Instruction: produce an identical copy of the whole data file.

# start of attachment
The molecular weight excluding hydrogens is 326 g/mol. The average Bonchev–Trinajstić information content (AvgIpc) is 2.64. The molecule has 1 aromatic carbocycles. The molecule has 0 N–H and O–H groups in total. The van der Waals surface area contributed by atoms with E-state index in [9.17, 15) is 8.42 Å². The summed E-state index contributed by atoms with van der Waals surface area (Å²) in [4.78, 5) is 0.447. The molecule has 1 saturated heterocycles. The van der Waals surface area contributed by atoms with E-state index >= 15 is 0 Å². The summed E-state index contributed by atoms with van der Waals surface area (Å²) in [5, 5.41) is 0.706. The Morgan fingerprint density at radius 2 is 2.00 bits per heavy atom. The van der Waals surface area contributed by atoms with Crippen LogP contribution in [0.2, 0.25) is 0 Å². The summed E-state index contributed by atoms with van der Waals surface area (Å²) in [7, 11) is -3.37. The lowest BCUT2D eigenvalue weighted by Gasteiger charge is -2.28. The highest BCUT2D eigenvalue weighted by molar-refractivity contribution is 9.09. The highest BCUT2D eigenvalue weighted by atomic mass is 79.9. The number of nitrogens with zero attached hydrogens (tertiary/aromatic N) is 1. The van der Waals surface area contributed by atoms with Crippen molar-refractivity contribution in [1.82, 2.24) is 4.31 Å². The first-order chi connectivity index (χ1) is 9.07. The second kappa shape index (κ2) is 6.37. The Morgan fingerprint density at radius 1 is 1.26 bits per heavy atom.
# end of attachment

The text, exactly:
The molecular weight excluding hydrogens is 326 g/mol. The average Bonchev–Trinajstić information content (AvgIpc) is 2.64. The molecule has 1 aromatic carbocycles. The molecule has 0 N–H and O–H groups in total. The van der Waals surface area contributed by atoms with E-state index in [9.17, 15) is 8.42 Å². The summed E-state index contributed by atoms with van der Waals surface area (Å²) in [4.78, 5) is 0.447. The molecule has 1 saturated heterocycles. The van der Waals surface area contributed by atoms with E-state index >= 15 is 0 Å². The summed E-state index contributed by atoms with van der Waals surface area (Å²) in [5, 5.41) is 0.706. The Morgan fingerprint density at radius 2 is 2.00 bits per heavy atom. The van der Waals surface area contributed by atoms with Crippen LogP contribution in [0.2, 0.25) is 0 Å². The summed E-state index contributed by atoms with van der Waals surface area (Å²) in [7, 11) is -3.37. The lowest BCUT2D eigenvalue weighted by Gasteiger charge is -2.28. The highest BCUT2D eigenvalue weighted by molar-refractivity contribution is 9.09. The highest BCUT2D eigenvalue weighted by atomic mass is 79.9. The number of nitrogens with zero attached hydrogens (tertiary/aromatic N) is 1. The van der Waals surface area contributed by atoms with Crippen molar-refractivity contribution in [1.82, 2.24) is 4.31 Å². The first-order chi connectivity index (χ1) is 9.07. The second kappa shape index (κ2) is 6.37. The Morgan fingerprint density at radius 1 is 1.26 bits per heavy atom.